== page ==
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Sustainability Books

25 November 2013 2 Comments

Here’s a bunch of recent books and eBooks that might be of interest to people trying to live more sustainably and explore the simple life.

Cool sustainability books

Anna Hess (of The Walden Effect blog) has recently published a couple of really good eBooks:

  • Growing Into A Farm: Before The Walden Effect tells the story of Anna’s search for land, falling in love with her property, struggles to make it into a home, and finding the love of her life. I’m only part-way through it so far, but it’s great learning the backstory to one of my favourite blogs.
  • Low-Cost Sunroom: Heating Your Home With Free Solar Energy was actually written by Anna’s dad, Errol Hess, many years ago. Anna has edited and updated it and released it as an eBook. It details excellent plans for adding an economical sunroom onto the side of your home.
  • The Weekend Homesteader: A Twelve-Month Guide to Self-Sufficiency (paperback or eBook) was published a year ago now, but I had to include it because I got a mention in the acknowledgements section :-). It’s an excellent book full of “weekend-scale” projects like putting up quickhoops, preserving, collecting rainwater, etc. What I really like is how the projects are organised by month, so you can always find stuff that makes sense for the current season (and yes, the appropriate months are also shows for us in the southern hemisphere!).
Herrick Kimball’s The Planet Whizbang Idea Book For Gardeners makes a good shelf-mate to The Weekend Homesteader. It’s full of project ideas and tips for gardeners (as you might have picked up from the name!) – I’m currently building the yoke, and will soon put up some trellises using his t-post (star picket) designs. Herrick writes The Deliberate Agrarian blog, another in my must-read list, and has previously published very high-quality plans for building your own apple grinder and cider press, chicken plucker, chicken scalder, and yard cart.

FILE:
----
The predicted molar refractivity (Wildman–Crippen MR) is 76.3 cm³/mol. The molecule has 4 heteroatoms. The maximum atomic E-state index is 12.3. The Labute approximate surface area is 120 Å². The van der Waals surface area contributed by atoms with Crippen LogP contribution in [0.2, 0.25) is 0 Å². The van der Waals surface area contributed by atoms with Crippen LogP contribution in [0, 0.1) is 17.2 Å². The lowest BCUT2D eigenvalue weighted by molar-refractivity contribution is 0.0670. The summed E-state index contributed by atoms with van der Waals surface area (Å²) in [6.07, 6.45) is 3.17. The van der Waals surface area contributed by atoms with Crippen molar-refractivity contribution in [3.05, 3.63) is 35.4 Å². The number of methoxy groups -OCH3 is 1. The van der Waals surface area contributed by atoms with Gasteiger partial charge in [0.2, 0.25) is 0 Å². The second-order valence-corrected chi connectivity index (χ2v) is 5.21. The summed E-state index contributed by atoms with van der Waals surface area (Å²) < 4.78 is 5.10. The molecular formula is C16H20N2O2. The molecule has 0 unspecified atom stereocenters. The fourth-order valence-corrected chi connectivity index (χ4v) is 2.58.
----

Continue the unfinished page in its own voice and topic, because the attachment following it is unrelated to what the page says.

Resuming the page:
The most recent book I purchased was Humble Homes, Simple Shacks, Cozy Cottages, Ramshackle Retreats, Funky Forts: And Whatever the Heck Else We Could Squeeze in Here – yeah, long name! It’s a sketch-style ideas book for building treehouses and cubbies for kids and grownups. Some of the designs are pretty out there, but I’ve gotten a lot of great ideas from it. The author, Deek Diedricksen, also blogs about building cubbies and tinyhouses from recycled and scavenged materials at Relax Shacks.

The Greening of Gavin – My First Year of Living Sustainably is about 18 months old now, but is still an excellent read and very relevant for Australians wanting to live more sustainably. Even better, it’s free! The author, my Victorian mate Gavin Webber, blogs at The Greening Of Gavin. I’m planning to use his Build Your Own Backyard Clay Oven book at some stage to build a pizza oven, and Build Your Own Small Solar Power System details the building of a very handy little solar-powered backup power system. Gavin is also a dab hand at cheesemaking, and has written the guide Keep Calm And Make Cheese.

And last – but not least! – Greg Foyster has written Changing Gears. I’m keen to pick up a copy of this book. You can keep informed of author appearances etc from the Changing Gears Facebook page, and the book itself should be available from local bookstores (it doesn’t appear to be on Amazon, BookDepository, etc yet). From the promotional materials:

Changing Gears is a riveting yarn which follows Greg and Sophie’s incredible bike expedition investigating how we can live a simpler life. Greg interviewed some amazing people through regional Australia he met on the road – from a barefoot monk, to an 18th century woodsman, to a household that lived without any electricity for 20 years. He also interviewed iconic commentators in the sustainability movement – from Clive Hamilton to Costa Georgiadis to Dr Samuel Alexander (UniMelb & co-founder of the Simplicity Institute). Greg’s adventure was a baptism of fire to begin with and a far cry from Greg’s former high powered job in advertising – the furthest he’d travelled on bike was 50km and the longest he’d been in a tent was at the Falls Festival for 3 days! This trip required him to cycle for 9 months (an incredible 6586km),  live with his partner 24/7 in a tent for 9 months, have only 2 changes of clothing for 9 months, savour road kill and in Qld cycle the whole day with only a diet of raw food.

Do you have any good books (or eBooks) to share? What have you been reading lately? Any suggestions for what I should read next?


  • Gavin Webber said:

    Hi Darren. Thanks for the list (and the book plug), it will keep me in reading material over the summer!

    Another good one is Entropia by Samuel Alexander; http://www.greeningofgavin.com/2013/06/entropia-life-beyond-industrial.html

    It is a good story with an interesting twist. I think you will enjoy it.


  • Darren (author) said:

    @Gavin: Thanks! I’m checking out that book now. I have some friends living in an eco village in New Zealand, so might recommend it to them as well :-).